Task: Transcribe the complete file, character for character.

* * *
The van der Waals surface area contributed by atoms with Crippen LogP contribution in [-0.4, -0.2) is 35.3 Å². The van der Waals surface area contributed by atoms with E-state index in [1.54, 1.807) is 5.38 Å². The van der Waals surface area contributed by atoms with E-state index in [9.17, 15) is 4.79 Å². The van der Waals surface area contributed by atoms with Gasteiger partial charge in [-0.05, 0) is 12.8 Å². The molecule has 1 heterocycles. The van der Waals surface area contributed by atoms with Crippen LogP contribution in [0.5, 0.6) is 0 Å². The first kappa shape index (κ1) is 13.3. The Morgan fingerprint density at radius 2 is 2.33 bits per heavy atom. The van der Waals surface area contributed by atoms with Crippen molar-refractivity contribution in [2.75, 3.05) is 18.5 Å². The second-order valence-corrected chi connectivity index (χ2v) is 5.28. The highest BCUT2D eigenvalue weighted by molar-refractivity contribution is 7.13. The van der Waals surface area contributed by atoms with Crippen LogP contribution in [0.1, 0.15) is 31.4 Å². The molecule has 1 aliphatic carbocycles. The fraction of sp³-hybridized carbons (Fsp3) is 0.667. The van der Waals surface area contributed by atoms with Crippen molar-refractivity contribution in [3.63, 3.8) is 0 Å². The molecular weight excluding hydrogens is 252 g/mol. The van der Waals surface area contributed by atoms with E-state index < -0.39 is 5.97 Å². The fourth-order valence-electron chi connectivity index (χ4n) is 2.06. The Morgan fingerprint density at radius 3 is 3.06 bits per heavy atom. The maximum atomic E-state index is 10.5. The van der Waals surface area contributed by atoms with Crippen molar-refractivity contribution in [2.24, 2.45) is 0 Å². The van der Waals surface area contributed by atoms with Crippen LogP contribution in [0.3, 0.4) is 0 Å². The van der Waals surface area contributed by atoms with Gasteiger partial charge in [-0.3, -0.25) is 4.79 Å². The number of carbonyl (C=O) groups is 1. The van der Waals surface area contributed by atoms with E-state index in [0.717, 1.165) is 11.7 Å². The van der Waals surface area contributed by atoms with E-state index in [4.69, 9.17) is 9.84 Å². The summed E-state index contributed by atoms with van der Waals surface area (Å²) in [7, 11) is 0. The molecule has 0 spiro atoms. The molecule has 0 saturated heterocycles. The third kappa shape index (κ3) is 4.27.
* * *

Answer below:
The van der Waals surface area contributed by atoms with Crippen LogP contribution in [-0.4, -0.2) is 35.3 Å². The van der Waals surface area contributed by atoms with E-state index in [1.54, 1.807) is 5.38 Å². The van der Waals surface area contributed by atoms with E-state index in [9.17, 15) is 4.79 Å². The van der Waals surface area contributed by atoms with Gasteiger partial charge in [-0.05, 0) is 12.8 Å². The molecule has 1 heterocycles. The van der Waals surface area contributed by atoms with Crippen LogP contribution in [0.5, 0.6) is 0 Å². The first kappa shape index (κ1) is 13.3. The Morgan fingerprint density at radius 2 is 2.33 bits per heavy atom. The van der Waals surface area contributed by atoms with Crippen molar-refractivity contribution in [2.75, 3.05) is 18.5 Å². The second-order valence-corrected chi connectivity index (χ2v) is 5.28. The highest BCUT2D eigenvalue weighted by molar-refractivity contribution is 7.13. The van der Waals surface area contributed by atoms with Crippen LogP contribution in [0.1, 0.15) is 31.4 Å². The molecule has 1 aliphatic carbocycles. The fraction of sp³-hybridized carbons (Fsp3) is 0.667. The van der Waals surface area contributed by atoms with Crippen molar-refractivity contribution in [3.63, 3.8) is 0 Å². The molecular weight excluding hydrogens is 252 g/mol. The van der Waals surface area contributed by atoms with E-state index < -0.39 is 5.97 Å². The fourth-order valence-electron chi connectivity index (χ4n) is 2.06. The Morgan fingerprint density at radius 3 is 3.06 bits per heavy atom. The maximum atomic E-state index is 10.5. The van der Waals surface area contributed by atoms with Crippen molar-refractivity contribution in [2.24, 2.45) is 0 Å². The van der Waals surface area contributed by atoms with Crippen LogP contribution in [0.3, 0.4) is 0 Å². The van der Waals surface area contributed by atoms with Gasteiger partial charge in [-0.3, -0.25) is 4.79 Å². The number of carbonyl (C=O) groups is 1. The van der Waals surface area contributed by atoms with E-state index in [0.717, 1.165) is 11.7 Å². The van der Waals surface area contributed by atoms with E-state index in [4.69, 9.17) is 9.84 Å². The summed E-state index contributed by atoms with van der Waals surface area (Å²) in [7, 11) is 0. The molecule has 0 spiro atoms. The molecule has 0 saturated heterocycles. The third kappa shape index (κ3) is 4.27.